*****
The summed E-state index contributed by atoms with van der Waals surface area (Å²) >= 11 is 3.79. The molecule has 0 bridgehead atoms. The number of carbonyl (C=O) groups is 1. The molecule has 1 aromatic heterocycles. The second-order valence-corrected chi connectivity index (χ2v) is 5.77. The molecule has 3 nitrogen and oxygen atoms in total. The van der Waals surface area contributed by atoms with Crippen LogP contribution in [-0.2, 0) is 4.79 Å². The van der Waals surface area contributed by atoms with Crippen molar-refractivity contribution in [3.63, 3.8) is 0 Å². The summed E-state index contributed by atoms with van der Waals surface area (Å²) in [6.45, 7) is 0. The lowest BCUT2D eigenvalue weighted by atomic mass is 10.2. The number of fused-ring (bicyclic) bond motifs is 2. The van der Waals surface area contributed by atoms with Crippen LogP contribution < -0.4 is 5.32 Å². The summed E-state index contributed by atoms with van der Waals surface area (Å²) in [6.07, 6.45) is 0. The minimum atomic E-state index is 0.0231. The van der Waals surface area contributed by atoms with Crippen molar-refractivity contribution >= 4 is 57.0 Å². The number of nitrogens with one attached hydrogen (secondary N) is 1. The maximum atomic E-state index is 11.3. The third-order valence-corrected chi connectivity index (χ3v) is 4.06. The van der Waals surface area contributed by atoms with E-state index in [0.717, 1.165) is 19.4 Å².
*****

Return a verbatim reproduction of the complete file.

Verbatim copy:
The summed E-state index contributed by atoms with van der Waals surface area (Å²) >= 11 is 3.79. The molecule has 0 bridgehead atoms. The number of carbonyl (C=O) groups is 1. The molecule has 1 aromatic heterocycles. The second-order valence-corrected chi connectivity index (χ2v) is 5.77. The molecule has 3 nitrogen and oxygen atoms in total. The van der Waals surface area contributed by atoms with Crippen LogP contribution in [-0.2, 0) is 4.79 Å². The van der Waals surface area contributed by atoms with Crippen molar-refractivity contribution in [3.63, 3.8) is 0 Å². The summed E-state index contributed by atoms with van der Waals surface area (Å²) in [6.45, 7) is 0. The lowest BCUT2D eigenvalue weighted by atomic mass is 10.2. The number of fused-ring (bicyclic) bond motifs is 2. The van der Waals surface area contributed by atoms with Crippen LogP contribution < -0.4 is 5.32 Å². The summed E-state index contributed by atoms with van der Waals surface area (Å²) in [6.07, 6.45) is 0. The minimum atomic E-state index is 0.0231. The van der Waals surface area contributed by atoms with Crippen molar-refractivity contribution >= 4 is 57.0 Å². The number of nitrogens with one attached hydrogen (secondary N) is 1. The maximum atomic E-state index is 11.3. The third-order valence-corrected chi connectivity index (χ3v) is 4.06. The van der Waals surface area contributed by atoms with E-state index in [0.717, 1.165) is 19.4 Å².